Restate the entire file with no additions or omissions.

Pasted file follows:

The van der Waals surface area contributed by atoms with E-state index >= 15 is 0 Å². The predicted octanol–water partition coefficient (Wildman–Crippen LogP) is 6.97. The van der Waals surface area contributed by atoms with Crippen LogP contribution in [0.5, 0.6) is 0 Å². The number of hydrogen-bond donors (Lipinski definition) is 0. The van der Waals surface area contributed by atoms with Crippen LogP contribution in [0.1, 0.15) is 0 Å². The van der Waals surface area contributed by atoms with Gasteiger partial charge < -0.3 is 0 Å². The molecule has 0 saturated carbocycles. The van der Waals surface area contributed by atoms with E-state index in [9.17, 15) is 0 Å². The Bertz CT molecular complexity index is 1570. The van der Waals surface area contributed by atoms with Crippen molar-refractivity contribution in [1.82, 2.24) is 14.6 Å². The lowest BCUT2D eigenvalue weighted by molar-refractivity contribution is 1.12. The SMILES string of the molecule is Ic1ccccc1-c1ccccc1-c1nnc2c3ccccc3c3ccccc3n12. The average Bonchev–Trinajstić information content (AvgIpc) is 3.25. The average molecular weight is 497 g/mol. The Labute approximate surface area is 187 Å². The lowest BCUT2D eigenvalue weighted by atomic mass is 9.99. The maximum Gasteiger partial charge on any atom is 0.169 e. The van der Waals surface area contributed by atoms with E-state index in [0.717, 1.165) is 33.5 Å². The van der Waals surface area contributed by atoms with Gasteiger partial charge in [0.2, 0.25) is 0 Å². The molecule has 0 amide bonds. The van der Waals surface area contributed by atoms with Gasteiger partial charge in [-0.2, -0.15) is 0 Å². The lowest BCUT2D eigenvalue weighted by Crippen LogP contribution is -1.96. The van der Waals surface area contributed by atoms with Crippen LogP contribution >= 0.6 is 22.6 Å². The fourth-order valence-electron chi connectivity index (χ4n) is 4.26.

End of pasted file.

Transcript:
The van der Waals surface area contributed by atoms with E-state index >= 15 is 0 Å². The predicted octanol–water partition coefficient (Wildman–Crippen LogP) is 6.97. The van der Waals surface area contributed by atoms with Crippen LogP contribution in [0.5, 0.6) is 0 Å². The number of hydrogen-bond donors (Lipinski definition) is 0. The van der Waals surface area contributed by atoms with Crippen LogP contribution in [0.1, 0.15) is 0 Å². The van der Waals surface area contributed by atoms with Gasteiger partial charge < -0.3 is 0 Å². The molecule has 0 saturated carbocycles. The van der Waals surface area contributed by atoms with E-state index in [9.17, 15) is 0 Å². The Bertz CT molecular complexity index is 1570. The van der Waals surface area contributed by atoms with Crippen molar-refractivity contribution in [1.82, 2.24) is 14.6 Å². The lowest BCUT2D eigenvalue weighted by molar-refractivity contribution is 1.12. The SMILES string of the molecule is Ic1ccccc1-c1ccccc1-c1nnc2c3ccccc3c3ccccc3n12. The average Bonchev–Trinajstić information content (AvgIpc) is 3.25. The average molecular weight is 497 g/mol. The Labute approximate surface area is 187 Å². The lowest BCUT2D eigenvalue weighted by atomic mass is 9.99. The maximum Gasteiger partial charge on any atom is 0.169 e. The van der Waals surface area contributed by atoms with E-state index in [0.717, 1.165) is 33.5 Å². The van der Waals surface area contributed by atoms with Gasteiger partial charge in [0.2, 0.25) is 0 Å². The molecule has 0 amide bonds. The van der Waals surface area contributed by atoms with Gasteiger partial charge in [-0.2, -0.15) is 0 Å². The lowest BCUT2D eigenvalue weighted by Crippen LogP contribution is -1.96. The van der Waals surface area contributed by atoms with Crippen LogP contribution >= 0.6 is 22.6 Å². The fourth-order valence-electron chi connectivity index (χ4n) is 4.26.